From Slavery to Jim Crow
DOI link for From Slavery to Jim Crow
From Slavery to Jim Crow book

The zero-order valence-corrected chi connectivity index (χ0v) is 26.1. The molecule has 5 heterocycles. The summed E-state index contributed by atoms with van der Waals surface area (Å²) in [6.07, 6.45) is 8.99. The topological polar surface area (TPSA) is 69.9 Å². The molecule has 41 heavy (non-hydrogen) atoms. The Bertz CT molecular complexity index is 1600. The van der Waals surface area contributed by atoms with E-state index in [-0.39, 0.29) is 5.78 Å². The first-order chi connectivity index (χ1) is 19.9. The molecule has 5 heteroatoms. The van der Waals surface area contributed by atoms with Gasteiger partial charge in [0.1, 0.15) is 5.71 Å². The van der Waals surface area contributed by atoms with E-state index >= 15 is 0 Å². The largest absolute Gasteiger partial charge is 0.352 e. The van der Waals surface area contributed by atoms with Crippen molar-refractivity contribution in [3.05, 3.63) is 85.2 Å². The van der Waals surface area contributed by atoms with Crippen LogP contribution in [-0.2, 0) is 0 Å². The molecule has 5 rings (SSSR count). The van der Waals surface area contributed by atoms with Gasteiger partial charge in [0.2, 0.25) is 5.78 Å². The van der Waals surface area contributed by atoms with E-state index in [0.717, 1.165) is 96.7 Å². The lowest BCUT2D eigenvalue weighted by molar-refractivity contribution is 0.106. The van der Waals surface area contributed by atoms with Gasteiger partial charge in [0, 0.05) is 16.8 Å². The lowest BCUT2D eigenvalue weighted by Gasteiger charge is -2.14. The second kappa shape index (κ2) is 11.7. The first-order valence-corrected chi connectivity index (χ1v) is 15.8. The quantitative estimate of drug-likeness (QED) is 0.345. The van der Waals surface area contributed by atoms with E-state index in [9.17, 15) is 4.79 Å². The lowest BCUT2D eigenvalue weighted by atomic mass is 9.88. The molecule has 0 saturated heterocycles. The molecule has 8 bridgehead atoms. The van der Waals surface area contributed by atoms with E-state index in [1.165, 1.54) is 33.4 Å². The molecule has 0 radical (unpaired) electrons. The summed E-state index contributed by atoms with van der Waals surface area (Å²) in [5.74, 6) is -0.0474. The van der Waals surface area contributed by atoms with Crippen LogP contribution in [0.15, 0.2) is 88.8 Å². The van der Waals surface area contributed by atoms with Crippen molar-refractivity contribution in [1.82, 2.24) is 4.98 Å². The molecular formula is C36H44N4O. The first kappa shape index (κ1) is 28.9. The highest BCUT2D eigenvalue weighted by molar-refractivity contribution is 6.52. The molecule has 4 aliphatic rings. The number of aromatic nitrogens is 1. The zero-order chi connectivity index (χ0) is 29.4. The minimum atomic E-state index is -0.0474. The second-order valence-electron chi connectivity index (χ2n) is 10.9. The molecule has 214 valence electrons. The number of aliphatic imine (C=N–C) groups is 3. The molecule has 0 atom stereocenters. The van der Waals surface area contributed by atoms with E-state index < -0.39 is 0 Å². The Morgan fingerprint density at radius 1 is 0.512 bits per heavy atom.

This chapter reviews the development and elements of white supremacist ideologies in the antebellum and postbellum South, as well as the economic, political, and social circumstances within which they developed. Symbolic racial boundaries and categories in the antebellum slavery South evoked republican notions contrasting "civilization" on one side to "barbarism" on other, particularly in relation to citizenship. The "Sambo" and "Mammy" slave stereotypes were in that regard key features of paternalistic ideology of slavery. The Redeemer Democrats espoused what has been called "conservative" white supremacy—a genteel form of racism that in many respects carried on antebellum paternalistic categories of race and race relations. The Redeemers were hailed across South as heroes for ending the hated Reconstruction, but popular support for them and their conservative white supremacy dwindled as 1880s passed on. The road to Jim Crow was, not straight but crooked, because it was one thing to rhetorically posit white supremacy and a different thing to practically implement it.